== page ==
The chemokines CCL3 and CCL5 are expressed in atherosclerotic lesions (16) and are thought to be major candidates for leukocyte recruitment into diseased arteries (8). CCL3 and CCL5 have two major receptors, CCR1 and CCR5 (1). A recent study has shown that CCR5 deficiency does not affect early atherosclerotic lesion development in apoE knockout mice (17). Thus, we hypothesized that deficiency in CCR1 expression may alter CCL3- and/or CCL5-induced monocyte recruitment and lead to reduction in lesion formation. Unexpectedly, we found that CCR1 deficiency in circulating leukocytes did not affect early fatty streak development, but rather promoted the progression toward larger and inflammatory atherosclerotic plaques at two different atherosclerosis-prone sites. These results suggest a novel and important role for CCR1 in the protection against excessive plaque growth.
Examining plaque composition, we found a significant and unexpected increase in the accumulation of macrophages within lesions of CCR1−/− mice after 12 weeks of atherogenic diet, suggesting that these cells were recruited through at least one of the other chemokine/chemokine receptor pathways previously reported to play a key role in leukocyte trafficking during this disease. At the advanced stages of lesion development, T lymphocyte accumulation within the lesion gradually decreases (14) as the plaque phenotype switches from an inflammatory toward a healing stage. However, despite the increase of plaque size in CCR1−/− mice, we found a persistent T cell accumulation within the lesions, testifying to the important immune activation in the absence of CCR1. This activated state was supported by our finding of enhanced conA-induced IFN-γ production in splenocytes of CCR1−/− mice and a lipid-associated increase in IFN-γ staining in spleen sections. Taken together, our results argue for an enhanced systemic Th1 immune response initiated by oxidized lipids that may have contributed to the exaggerated plaque inflammation and to the reduction in smooth muscle cell and collagen accumulation in advanced lesions of CCR1−/− mice.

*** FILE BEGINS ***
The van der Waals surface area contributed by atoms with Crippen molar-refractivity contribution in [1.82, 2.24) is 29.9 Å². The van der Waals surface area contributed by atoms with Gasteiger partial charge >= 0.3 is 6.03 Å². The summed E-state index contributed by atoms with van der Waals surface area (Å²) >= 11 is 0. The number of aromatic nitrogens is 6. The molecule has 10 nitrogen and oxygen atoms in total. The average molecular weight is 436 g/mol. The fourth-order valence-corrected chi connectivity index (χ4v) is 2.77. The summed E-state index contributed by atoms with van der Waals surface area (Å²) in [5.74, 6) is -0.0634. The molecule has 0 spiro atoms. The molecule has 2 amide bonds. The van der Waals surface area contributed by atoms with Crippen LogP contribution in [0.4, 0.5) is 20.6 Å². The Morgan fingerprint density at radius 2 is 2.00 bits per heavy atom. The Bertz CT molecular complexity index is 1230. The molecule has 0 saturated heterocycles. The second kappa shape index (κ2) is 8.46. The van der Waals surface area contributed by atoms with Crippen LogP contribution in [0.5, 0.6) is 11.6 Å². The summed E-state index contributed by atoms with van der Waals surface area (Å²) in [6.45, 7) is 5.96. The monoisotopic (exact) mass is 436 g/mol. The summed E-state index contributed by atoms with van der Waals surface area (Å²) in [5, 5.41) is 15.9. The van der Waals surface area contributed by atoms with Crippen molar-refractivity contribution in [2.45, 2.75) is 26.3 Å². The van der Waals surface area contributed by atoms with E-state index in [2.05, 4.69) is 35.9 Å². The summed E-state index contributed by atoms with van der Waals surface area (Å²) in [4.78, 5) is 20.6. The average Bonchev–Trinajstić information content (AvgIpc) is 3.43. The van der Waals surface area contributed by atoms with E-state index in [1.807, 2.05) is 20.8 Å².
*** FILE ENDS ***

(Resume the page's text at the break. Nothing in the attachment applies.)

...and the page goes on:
Finally, total-body irradiation per se has been shown to differentially affect plaque size at two different atherosclerosis-prone sites (18). However, this is unlikely to affect our interpretation of the results, because both groups of mice received total-body irradiation. Moreover, differences in atherosclerotic lesion size were observed at the level of both the aortic sinus and the thoracic aorta.
In conclusion, we showed that rather than preventing leukocyte recruitment in atherosclerosis, the absence of CCR1 expression in leukocytes led to exaggerated IFN-γ production and promoted both lesion progression and inflammation, revealing novel roles for chemokine receptors in this complex disease.
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This study was supported by the “Nouvelle Société Française d’Athérosclérose” (S.P.) and the “Fondation de France” (C.C.). We are grateful to Joseph Witztum and La Jolla SCOR program (Department of Medicine, University of California San Diego, La Jolla, CA, USA) for providing EO6 antibody.
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Potteaux, S., Combadière, C., Esposito, B. et al. Chemokine Receptor CCR1 Disruption in Bone Marrow Cells Enhances Atherosclerotic Lesion Development and Inflammation in Mice. Mol Med 11, 16–20 (2005). https://doi.org/10.2119/2005-00028.Potteaux
- Atherogenic Diet
- Aortic Sinus
- Immuno-inflammatory Response
- Low-density Lipoprotein Receptor (LDLr)
- CCR2 Deficiency